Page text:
Jump to content


participating member
  • Content Count

  • Joined

  • Last visited

Everything posted by Lilija

  1. Hmm. I had a reasonably virtuous day. Although, before dinner, I was sitting on the floor of the pantry cleaning up a huge spilled container of cereal, when my husband walked by and stuffed a "jalapeño popper" flavored cheese puff thing into my mouth.
  2. We used to frequent a diner, and there was a waiter there who fawned over my son, when he was an infant, much the same way. Even when we weren't in his area, or like you said, if they were busy. He was extra tuned in to our "eating with a baby" needs, too. One day, I commented to him that he's really good with kids. I mean, we thought the attention was pleasant, he was nice to chat with, and all. He said "I work two jobs, and I have a son the exact same age, I hardly see him." So...maybe your waiter has a background story?
  3. Lilija

    Beers to Age: A List

    Just drank a bottle of Dogfish Head Olde School, their barleywine. It's extremely boozy, like pure whiskey, lots of burn. It's not as complex as some barleywines, but it doesn't suffer from that. As soon as I tasted it, I made up my mind to get another bottle and cellar it. I'm pretty sure it can only get better.
  4. Well, he thought he hated yogurt, till I informed him that the "sour cream" he's been eating for two years has been Greek yogurt. Now he's ok with it, and I can serve it right from the carton on the table, instead of putting it into a little crock. When we met, he hated anything guacamole-green, like guacamole, avocado, pea soup...till I hounded, shamed and berated him enough to at least TRY my pea soup, and now he's ok with it. He even eats guacamole. I think he realized that even that one was stupid. I think, as far as my husband goes, we've gotten over most of our issues. I have close friends, on the other hand... Her husband thinks he's lactose intolerant, and he just might be, but it applies across the board. He will turn something down if there's even a rumor of cheese or any kind of dairy. Except if you don't tell him. My key lime pie is his favorite dessert. With his wife's consent, I omitted the fact that I use condensed milk. Bologonese sauce was another one, he loves tomato sauce, but will refuse it if there's cheese at all. She said "tell him you made some special, without cheese, he'll be fine." I shrugged, and served it up. He loved it. There's cheese AND heavy cream. She does it to him all the time, because she knows what will affect him, and what's ok, hell, we're all lactose intolerant, only we don't suspend our issues for stuff we like. He ate homemade ice cream at my house, and I asked, "are you going to be alright?" He was like...."I think I'll manage. I can handle this, there's not a lot of lactose here, probably" as he was nomming away on my French style vanilla custard. So, now we sort of giggle about it. (obviously, if it was an honest to God allergy, I'd take it quite seriously)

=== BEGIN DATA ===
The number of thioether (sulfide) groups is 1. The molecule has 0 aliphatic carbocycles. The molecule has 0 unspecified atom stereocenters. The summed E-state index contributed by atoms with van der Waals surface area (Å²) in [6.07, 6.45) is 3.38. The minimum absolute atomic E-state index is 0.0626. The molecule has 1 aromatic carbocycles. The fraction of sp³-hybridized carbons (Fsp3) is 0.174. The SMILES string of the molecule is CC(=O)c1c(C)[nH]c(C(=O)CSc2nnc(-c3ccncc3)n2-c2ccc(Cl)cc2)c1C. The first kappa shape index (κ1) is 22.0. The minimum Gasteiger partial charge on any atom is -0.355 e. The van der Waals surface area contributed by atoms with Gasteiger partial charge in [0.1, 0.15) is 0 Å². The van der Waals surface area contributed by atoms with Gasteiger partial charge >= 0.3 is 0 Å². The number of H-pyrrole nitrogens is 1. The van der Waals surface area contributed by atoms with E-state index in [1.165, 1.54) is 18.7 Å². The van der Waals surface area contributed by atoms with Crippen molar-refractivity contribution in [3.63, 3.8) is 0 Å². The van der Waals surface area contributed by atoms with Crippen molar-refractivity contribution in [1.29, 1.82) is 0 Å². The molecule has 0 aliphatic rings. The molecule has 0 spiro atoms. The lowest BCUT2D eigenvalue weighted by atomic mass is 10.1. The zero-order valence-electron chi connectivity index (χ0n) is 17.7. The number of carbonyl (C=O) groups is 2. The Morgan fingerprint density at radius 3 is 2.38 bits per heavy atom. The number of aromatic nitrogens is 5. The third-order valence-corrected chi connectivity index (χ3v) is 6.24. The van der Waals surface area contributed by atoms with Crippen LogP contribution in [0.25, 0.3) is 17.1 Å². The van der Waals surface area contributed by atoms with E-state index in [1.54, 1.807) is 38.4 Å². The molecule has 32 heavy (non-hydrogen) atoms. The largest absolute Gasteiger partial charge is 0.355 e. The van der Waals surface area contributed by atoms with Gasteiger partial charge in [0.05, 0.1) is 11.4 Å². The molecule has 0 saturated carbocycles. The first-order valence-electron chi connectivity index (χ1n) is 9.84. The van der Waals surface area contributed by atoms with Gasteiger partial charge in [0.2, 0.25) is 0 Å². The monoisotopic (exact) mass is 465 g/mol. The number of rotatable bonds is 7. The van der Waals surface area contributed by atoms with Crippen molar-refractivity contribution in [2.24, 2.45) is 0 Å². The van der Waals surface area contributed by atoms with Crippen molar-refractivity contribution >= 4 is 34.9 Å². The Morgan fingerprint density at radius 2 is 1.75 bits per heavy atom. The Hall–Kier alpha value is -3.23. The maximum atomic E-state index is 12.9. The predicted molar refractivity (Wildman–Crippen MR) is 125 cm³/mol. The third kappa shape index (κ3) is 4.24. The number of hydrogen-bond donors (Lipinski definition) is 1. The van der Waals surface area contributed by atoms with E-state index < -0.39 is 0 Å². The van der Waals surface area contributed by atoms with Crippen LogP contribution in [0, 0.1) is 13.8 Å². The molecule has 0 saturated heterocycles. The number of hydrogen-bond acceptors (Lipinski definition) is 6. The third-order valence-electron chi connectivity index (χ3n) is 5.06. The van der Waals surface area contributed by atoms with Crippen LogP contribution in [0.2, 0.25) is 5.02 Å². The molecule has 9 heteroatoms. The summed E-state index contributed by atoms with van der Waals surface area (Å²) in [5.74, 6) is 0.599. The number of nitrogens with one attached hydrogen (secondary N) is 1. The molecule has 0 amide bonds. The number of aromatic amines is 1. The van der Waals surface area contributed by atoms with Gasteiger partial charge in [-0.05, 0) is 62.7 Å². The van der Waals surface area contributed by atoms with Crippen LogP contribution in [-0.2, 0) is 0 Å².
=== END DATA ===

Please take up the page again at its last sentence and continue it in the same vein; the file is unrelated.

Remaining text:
5. I know that funky taste, sun tea gets it within 12 hours, if it's not refrigerated right away, and even if it is, still goes weird in 24 hours. What I'm wondering is with that slightly off flavor, it tastes a little fermenty to me, but is it safe? I don't really mind that twangy fermented flavor, if it's very light.